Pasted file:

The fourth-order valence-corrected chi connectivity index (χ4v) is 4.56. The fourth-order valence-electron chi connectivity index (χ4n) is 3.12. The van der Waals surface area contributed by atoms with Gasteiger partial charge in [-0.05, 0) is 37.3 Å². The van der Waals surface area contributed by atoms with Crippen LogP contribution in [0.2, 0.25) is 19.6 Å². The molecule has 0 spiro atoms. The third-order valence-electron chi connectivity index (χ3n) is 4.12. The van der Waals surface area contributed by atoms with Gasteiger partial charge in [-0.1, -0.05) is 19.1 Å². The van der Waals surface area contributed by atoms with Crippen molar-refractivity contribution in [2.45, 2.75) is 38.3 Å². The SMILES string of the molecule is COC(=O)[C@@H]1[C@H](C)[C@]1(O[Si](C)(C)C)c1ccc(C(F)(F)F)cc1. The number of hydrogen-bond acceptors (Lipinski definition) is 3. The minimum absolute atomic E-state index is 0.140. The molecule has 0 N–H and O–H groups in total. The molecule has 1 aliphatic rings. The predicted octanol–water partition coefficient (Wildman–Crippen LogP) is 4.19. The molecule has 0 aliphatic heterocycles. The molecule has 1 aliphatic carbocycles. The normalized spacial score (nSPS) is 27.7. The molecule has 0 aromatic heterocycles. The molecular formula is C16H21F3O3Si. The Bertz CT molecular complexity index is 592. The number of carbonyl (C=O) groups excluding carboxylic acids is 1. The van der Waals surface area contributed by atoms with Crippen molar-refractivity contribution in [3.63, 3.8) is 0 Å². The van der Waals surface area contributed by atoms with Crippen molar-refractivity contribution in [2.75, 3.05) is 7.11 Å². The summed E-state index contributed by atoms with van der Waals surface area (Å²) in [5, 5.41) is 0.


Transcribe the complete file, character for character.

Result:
The fourth-order valence-corrected chi connectivity index (χ4v) is 4.56. The fourth-order valence-electron chi connectivity index (χ4n) is 3.12. The van der Waals surface area contributed by atoms with Gasteiger partial charge in [-0.05, 0) is 37.3 Å². The van der Waals surface area contributed by atoms with Crippen LogP contribution in [0.2, 0.25) is 19.6 Å². The molecule has 0 spiro atoms. The third-order valence-electron chi connectivity index (χ3n) is 4.12. The van der Waals surface area contributed by atoms with Gasteiger partial charge in [-0.1, -0.05) is 19.1 Å². The van der Waals surface area contributed by atoms with Crippen molar-refractivity contribution in [2.45, 2.75) is 38.3 Å². The SMILES string of the molecule is COC(=O)[C@@H]1[C@H](C)[C@]1(O[Si](C)(C)C)c1ccc(C(F)(F)F)cc1. The number of hydrogen-bond acceptors (Lipinski definition) is 3. The minimum absolute atomic E-state index is 0.140. The molecule has 0 N–H and O–H groups in total. The molecule has 1 aliphatic rings. The predicted octanol–water partition coefficient (Wildman–Crippen LogP) is 4.19. The molecule has 0 aliphatic heterocycles. The molecule has 1 aliphatic carbocycles. The normalized spacial score (nSPS) is 27.7. The molecule has 0 aromatic heterocycles. The molecular formula is C16H21F3O3Si. The Bertz CT molecular complexity index is 592. The number of carbonyl (C=O) groups excluding carboxylic acids is 1. The van der Waals surface area contributed by atoms with Crippen molar-refractivity contribution in [3.63, 3.8) is 0 Å². The van der Waals surface area contributed by atoms with Crippen molar-refractivity contribution in [2.75, 3.05) is 7.11 Å². The summed E-state index contributed by atoms with van der Waals surface area (Å²) in [5, 5.41) is 0.